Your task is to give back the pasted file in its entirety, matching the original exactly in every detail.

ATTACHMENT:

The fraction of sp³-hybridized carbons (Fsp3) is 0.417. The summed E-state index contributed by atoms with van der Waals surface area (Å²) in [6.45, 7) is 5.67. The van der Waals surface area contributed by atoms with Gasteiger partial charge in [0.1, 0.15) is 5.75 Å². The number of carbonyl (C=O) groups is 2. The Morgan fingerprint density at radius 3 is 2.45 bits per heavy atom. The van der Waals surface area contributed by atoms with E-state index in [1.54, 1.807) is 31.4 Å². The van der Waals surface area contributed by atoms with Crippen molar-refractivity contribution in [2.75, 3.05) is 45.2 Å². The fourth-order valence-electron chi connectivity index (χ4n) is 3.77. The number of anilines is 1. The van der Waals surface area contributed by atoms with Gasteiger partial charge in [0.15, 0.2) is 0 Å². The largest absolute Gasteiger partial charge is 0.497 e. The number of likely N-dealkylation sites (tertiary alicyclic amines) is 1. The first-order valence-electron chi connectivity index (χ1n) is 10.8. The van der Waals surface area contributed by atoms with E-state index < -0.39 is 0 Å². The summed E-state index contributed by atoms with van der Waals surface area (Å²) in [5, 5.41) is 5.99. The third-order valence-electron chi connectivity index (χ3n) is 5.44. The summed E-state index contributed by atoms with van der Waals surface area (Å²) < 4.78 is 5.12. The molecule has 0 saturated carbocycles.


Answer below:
The fraction of sp³-hybridized carbons (Fsp3) is 0.417. The summed E-state index contributed by atoms with van der Waals surface area (Å²) in [6.45, 7) is 5.67. The van der Waals surface area contributed by atoms with Gasteiger partial charge in [0.1, 0.15) is 5.75 Å². The number of carbonyl (C=O) groups is 2. The Morgan fingerprint density at radius 3 is 2.45 bits per heavy atom. The van der Waals surface area contributed by atoms with E-state index in [1.54, 1.807) is 31.4 Å². The van der Waals surface area contributed by atoms with Crippen molar-refractivity contribution in [2.75, 3.05) is 45.2 Å². The fourth-order valence-electron chi connectivity index (χ4n) is 3.77. The number of anilines is 1. The van der Waals surface area contributed by atoms with Gasteiger partial charge in [0.15, 0.2) is 0 Å². The largest absolute Gasteiger partial charge is 0.497 e. The number of likely N-dealkylation sites (tertiary alicyclic amines) is 1. The first-order valence-electron chi connectivity index (χ1n) is 10.8. The van der Waals surface area contributed by atoms with E-state index < -0.39 is 0 Å². The summed E-state index contributed by atoms with van der Waals surface area (Å²) in [5, 5.41) is 5.99. The third-order valence-electron chi connectivity index (χ3n) is 5.44. The summed E-state index contributed by atoms with van der Waals surface area (Å²) < 4.78 is 5.12. The molecule has 0 saturated carbocycles.